Pullen Baptist Church in Raleigh has taken the rare action of voting to prohibit the pastor from acting as an agent of the state in legalizing marriages until the state grants the same opportunity for legal marriage to gay couples. The vote, held Nov. 20, was unanimous.
The action comes as no real surprise. Pullen’s practice of offering holy unions for gay couples goes back 20 years. That’s what got the church kicked out of the Southern Baptist Convention in 1992 (it was also disfellowshipped from the Baptist State Convention of North Carolina and the Raleigh Baptist Association). Pullen still maintains affiliated with American Baptist Churches in the USA, the Alliance of Baptists, and other groups.
The church has a history of prophetic social activism sparked by pastors such as W.W. Finlator (1956-82) and Mahan Siler (1983-98). Siler has long questioned whether pastors could, in good conscience, perform state-sanctioned wedding ceremonies for straight couples while the state denied the same right to gay couples. Current pastor Nancy Petty, who self-identifies as a lesbian, took the initiative of asking the church to consider the prohibition so the congregation as a whole could take a stand on the issue.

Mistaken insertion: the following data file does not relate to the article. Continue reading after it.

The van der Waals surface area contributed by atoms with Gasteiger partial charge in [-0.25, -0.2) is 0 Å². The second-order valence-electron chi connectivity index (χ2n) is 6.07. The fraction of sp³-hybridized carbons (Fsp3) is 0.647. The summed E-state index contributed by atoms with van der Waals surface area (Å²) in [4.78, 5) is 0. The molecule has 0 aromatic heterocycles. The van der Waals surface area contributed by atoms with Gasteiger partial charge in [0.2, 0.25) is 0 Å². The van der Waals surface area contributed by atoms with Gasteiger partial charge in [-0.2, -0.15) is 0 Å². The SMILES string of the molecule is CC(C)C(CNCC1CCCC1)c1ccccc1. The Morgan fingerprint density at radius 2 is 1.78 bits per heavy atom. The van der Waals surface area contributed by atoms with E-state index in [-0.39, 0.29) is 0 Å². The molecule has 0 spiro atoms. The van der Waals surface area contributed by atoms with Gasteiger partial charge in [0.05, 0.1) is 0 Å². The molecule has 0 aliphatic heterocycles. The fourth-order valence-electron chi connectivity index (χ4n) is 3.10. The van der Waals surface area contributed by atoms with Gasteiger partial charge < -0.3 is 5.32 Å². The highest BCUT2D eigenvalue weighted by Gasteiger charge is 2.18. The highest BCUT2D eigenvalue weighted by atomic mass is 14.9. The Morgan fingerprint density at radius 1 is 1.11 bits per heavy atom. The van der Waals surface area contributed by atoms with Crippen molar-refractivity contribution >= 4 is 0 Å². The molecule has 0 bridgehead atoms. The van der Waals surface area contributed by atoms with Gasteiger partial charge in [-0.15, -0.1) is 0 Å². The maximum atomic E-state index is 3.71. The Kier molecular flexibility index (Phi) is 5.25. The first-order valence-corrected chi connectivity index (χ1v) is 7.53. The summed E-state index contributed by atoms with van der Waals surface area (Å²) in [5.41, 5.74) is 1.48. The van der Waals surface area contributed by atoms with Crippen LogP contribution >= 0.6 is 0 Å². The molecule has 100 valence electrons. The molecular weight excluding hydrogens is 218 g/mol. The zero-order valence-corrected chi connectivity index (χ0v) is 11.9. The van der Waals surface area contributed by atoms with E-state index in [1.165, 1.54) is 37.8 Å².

I’ve known other pastors who have adopted the same stance as a personal decision, but Pullen is the rare church that will make it a church policy. The church will continue to host and sanction weddings as holy unions for both gay and straight couples — the pastor just can’t sign the marriage license, so heterosexual couples will need to stop by a magistrate’s office at some point if they wish to satisfy the state.
Aside from the issue of justice being illustrated so well by Pullen’s decision, I’ve often wondered whether pastors shoud be acting as agents of the state anyway. In performed many weddings, I chose not to say “by the power invested in me by the state of …” before pronouncing a couple to be husband and wife. But, I still scrambled around with the wedding license, performing my state-mandated duty of filling in the date and place, getting witnesses to sign, adding my signature, and mailing it in under threat of dire penalties if I should forget.
Many pastors and churches, I know, oppose same-gender marriage and thus don’t see marriage inequality as an issue. Even so, is expecting pastors to act as government agents a violation of our cherished principle of the separation of church and state? That’s a subject that deserves some serious thought.